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10 Types of Rice Dishes that You Must Try in Malaysia | Ummi Goes Where?

10 Malaysian Rice Dishes that You Must Try

Rice is the staple food in most Asian countries. But who knew that there were so many different ways to cook it to make completely unique dishes? Check out these 10 different types of rice dishes you can find (and must try) in Malaysia.

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Nasi lemak
Nasi lemak. Credit: Mw12310 / Wikimedia Commons

Arguably the most popular dish in Malaysia, nasi lemak is rice cooked in coconut milk, and served with sambal (chili paste), fried anchovies, peanuts, boiled egg, and cucumber slices. Those are the essential accompaniments to this dish, but you can also add on chicken, beef, or any other sides you prefer.

We usually have it for breakfast. Yah, ’cause we crazy like that.

The breakfast version is smaller in portion, and is often wrapped in banana leaves and laminated paper. It can be found in almost any cafe, restaurant, and street vendor in the morning. But now it’s also available on the menus of fancy restaurants — to be eaten at any time of the day (or night).

2. Nasi Kerabu

Nasi Kerabu - Rice Dishes to Try in Malaysia | Ummi Goes Where?
Nasi kerabu. Credit: misaochan2 / Wikimedia Commons

Nasi kerabu can easily be recognized by its quirky blue color. The blue tinge comes from butterfly pea flowers that are boiled together with the rice. It’s done only for aesthetic purpose and doesn’t change the taste or smell of the rice.

Nasi kerabu is typically served with raw vegetables such as finely shredded cabbage, long beans, and bean sprouts, tossed with grated coconuts and fresh herbs. Other sides may include salted eggs, sambal, stuffed green chilis, fermented fish paste, and fish crackers. It also goes very well with ayam percik (roasted chicken with a thick coating of coconut-based gravy). Very popular in the east coast of Peninsular Malaysia.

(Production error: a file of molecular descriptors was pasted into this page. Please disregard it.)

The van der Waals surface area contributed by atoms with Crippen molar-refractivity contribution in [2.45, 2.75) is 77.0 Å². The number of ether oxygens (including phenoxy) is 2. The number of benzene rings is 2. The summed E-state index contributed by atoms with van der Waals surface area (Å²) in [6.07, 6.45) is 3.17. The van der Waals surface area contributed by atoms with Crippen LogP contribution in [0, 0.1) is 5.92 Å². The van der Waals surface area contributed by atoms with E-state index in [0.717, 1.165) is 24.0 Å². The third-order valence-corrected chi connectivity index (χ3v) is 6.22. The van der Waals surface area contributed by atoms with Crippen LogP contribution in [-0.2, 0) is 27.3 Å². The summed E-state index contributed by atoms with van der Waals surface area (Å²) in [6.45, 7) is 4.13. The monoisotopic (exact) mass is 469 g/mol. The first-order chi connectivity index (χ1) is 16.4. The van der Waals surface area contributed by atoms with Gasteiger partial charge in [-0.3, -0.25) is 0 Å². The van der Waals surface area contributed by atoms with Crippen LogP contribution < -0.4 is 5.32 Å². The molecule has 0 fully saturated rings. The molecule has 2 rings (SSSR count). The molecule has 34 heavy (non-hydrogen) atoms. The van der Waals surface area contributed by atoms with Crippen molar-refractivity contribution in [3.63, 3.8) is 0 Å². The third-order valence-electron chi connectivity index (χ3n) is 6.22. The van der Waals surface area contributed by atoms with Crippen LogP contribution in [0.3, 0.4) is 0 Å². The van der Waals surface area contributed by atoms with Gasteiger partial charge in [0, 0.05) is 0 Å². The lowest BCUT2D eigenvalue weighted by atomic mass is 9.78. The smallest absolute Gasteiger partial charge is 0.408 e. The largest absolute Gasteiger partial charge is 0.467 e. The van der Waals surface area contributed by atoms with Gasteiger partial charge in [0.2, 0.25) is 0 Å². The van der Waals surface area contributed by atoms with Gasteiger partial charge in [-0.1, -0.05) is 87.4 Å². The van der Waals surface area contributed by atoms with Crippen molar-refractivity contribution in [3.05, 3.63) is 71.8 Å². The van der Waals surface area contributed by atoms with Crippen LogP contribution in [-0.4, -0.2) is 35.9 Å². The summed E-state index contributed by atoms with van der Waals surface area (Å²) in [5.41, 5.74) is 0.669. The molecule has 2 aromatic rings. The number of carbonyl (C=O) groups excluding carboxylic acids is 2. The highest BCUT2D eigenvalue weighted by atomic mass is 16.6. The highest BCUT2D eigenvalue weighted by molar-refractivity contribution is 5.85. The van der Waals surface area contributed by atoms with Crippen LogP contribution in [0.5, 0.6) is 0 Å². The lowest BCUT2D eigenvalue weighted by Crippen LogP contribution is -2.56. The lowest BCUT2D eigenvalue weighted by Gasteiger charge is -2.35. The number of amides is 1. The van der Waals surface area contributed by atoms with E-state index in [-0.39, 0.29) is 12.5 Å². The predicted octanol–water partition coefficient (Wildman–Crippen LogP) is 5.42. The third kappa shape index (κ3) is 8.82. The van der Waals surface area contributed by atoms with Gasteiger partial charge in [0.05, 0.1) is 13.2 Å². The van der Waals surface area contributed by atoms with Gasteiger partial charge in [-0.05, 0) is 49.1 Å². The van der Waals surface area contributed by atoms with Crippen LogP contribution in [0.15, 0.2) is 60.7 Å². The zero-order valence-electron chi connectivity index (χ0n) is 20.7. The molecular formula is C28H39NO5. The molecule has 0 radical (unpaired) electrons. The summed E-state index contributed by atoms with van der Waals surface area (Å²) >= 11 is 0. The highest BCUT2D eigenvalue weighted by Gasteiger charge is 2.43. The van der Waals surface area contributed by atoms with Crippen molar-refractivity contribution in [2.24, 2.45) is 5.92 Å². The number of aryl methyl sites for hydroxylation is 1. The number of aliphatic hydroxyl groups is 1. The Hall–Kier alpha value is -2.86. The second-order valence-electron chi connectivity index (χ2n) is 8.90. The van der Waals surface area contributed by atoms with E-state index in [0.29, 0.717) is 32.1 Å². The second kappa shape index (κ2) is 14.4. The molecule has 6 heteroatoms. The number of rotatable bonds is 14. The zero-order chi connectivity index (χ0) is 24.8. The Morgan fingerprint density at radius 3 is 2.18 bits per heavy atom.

3. Nasi Dagang

Nasi dagang
Nasi dagang. Credit: Amirudin Mohd Zani / Wikimedia Commons

Like nasi kerabu, nasi dagang is also popular in the east coast of Peninsular Malaysia, particularly in the states called Kelantan and Terengganu. It is made from husked red rice (or the combination of jasmine and glutinous white rice) that is steamed in coconut milk.

Nasi dagang is usually accompanied by spicy fish curry, acar (pickled vegetables), hard-boiled eggs, sambal, and fish crackers.

Commonly had for breakfast.

4. Nasi Kandar

Nasi kandar
Nasi kandar. Credit: eightysixx / Wikimedia Commons

Nasi kandar is a dish that is often associated with Penang and the Indian Muslim community. Essentially, it’s just white rice with a simple combination of vegetables, meats, and curries, but it’s a comfort food for many. And these people are willing to make the journey to Penang just to find the best nasi kandar.

In the old days, the vendors would go around carrying the rice and its condiments in a basket attached to a long pole (kandar) that they put over their shoulders — hence the name.

5. Nasi Minyak

Nasi minyak